Atheism is one thing: A lack of belief in gods.
Atheism is not an affirmative belief that there is no god nor does it answer any other question about what a person believes. It is simply a rejection of the assertion that there are gods. Atheism is too often defined incorrectly as a belief system. To be clear: Atheism is not a disbelief in gods or a denial of gods; it is a lack of belief in gods.
Older dictionaries define atheism as “a belief that there is no God.” Clearly, theistic influence taints these definitions. The fact that dictionaries define Atheism as “there is no God” betrays the (mono)theistic influence. Without the (mono)theistic influence, the definition would at least read “there are no gods.”
Source: American Atheists
Is atheism a worldview? Yes. It answers the basic questions which any worldview answers. Where did I come from? Who is in charge? What is the purpose of my life? Where am I going once I die?
How one answers these basic questions of life can set the trajectory of how one derives their ethics and purpose in life. In an atheist worldview the individual makes themselves god since they determine their own destiny and ethics. They are not accountable to a higher standard of morality since they are the highest standard determining good and evil. So, the ramifications of an atheist worldview can have major consequences to the community in which they live, especially if they live out what they believe to be true in the actions of the government.
A good example of how this faith works itself out is seen when we consider the value of a human life. If you don't believe there is a god then the logical conclusion is that humans have no intrinsic value other than whatever pragmatic value they can provide for the atheist. Whether the state or anyone else murders another person has no real bearing on whether the taking of life is moral or not. In an atheist worldview there is no such thing as a universal standard of morality. Everyone decides for themselves what their own morality is since there is no authority outside of themselves to determine what is ethically right or wrong.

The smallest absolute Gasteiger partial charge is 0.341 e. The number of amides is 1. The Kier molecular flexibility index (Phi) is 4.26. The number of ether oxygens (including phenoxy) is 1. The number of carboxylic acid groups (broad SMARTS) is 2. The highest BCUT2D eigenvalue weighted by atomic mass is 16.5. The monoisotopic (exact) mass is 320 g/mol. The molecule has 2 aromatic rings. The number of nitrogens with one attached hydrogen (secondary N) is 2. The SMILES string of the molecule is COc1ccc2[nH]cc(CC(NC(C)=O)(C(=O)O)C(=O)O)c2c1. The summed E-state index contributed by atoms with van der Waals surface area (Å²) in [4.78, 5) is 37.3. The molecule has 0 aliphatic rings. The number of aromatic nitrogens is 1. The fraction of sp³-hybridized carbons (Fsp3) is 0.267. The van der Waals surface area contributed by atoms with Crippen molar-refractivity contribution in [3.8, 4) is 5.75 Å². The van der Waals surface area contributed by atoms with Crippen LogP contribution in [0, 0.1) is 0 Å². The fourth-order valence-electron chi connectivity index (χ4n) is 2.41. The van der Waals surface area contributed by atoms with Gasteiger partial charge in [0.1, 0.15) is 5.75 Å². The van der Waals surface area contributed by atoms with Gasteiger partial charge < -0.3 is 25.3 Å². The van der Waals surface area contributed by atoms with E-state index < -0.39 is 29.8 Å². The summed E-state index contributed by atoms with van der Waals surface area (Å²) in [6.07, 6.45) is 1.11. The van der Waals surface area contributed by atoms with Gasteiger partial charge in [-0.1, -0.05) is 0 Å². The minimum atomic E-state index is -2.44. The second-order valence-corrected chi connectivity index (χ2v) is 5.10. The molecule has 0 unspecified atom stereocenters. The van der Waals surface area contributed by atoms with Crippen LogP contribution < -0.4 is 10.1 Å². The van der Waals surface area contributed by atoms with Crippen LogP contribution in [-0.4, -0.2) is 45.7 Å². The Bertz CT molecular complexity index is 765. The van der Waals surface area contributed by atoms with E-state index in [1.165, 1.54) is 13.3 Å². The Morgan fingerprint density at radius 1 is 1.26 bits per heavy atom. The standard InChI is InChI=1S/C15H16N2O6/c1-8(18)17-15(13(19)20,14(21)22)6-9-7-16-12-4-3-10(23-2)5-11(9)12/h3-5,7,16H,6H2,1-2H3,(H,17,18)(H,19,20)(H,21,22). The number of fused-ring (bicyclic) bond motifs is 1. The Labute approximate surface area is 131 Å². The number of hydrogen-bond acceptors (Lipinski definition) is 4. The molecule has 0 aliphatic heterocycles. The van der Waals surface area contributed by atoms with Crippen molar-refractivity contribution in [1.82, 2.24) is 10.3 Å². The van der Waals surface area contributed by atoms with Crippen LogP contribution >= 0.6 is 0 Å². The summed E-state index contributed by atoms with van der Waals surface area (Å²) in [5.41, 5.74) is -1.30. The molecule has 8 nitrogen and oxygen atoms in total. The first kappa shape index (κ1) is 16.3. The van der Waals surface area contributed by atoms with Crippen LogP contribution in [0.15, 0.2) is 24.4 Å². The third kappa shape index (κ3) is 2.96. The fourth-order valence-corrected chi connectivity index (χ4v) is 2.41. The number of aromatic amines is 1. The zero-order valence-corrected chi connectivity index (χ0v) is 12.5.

In contrast to this view of ethics a Christian worldview considers every human being worthy or life and protection against a tyrannical state or a murderer that would rob them of their life. All humans are valued solely for the reason that they are created in the image of God. This perspective leads to a restriction on the state's power to take one's life, other than for murder. The state execution of murderers is required because a murderer has taken the life of another human being made in God's image. In a Christian worldview God has ultimately decided what is moral or immoral as revealed in Scripture. The Christian source for final authority rests in God and his revelation. He has created human beings and is therefore authorized to prescribe to us what the rules in life will be.
Governments without a check on their power to take innocent life wind up becoming tyrannical. They create laws that benefits those in power and often persecute those who have no power. This is just one major difference between these two worldviews and how they work themselves out in real life. Ideas have consequences. History has shown that without the moderating influence of the Christian faith within a culture, the government becomes the final authority for morality in which there are no protected rights for the individual.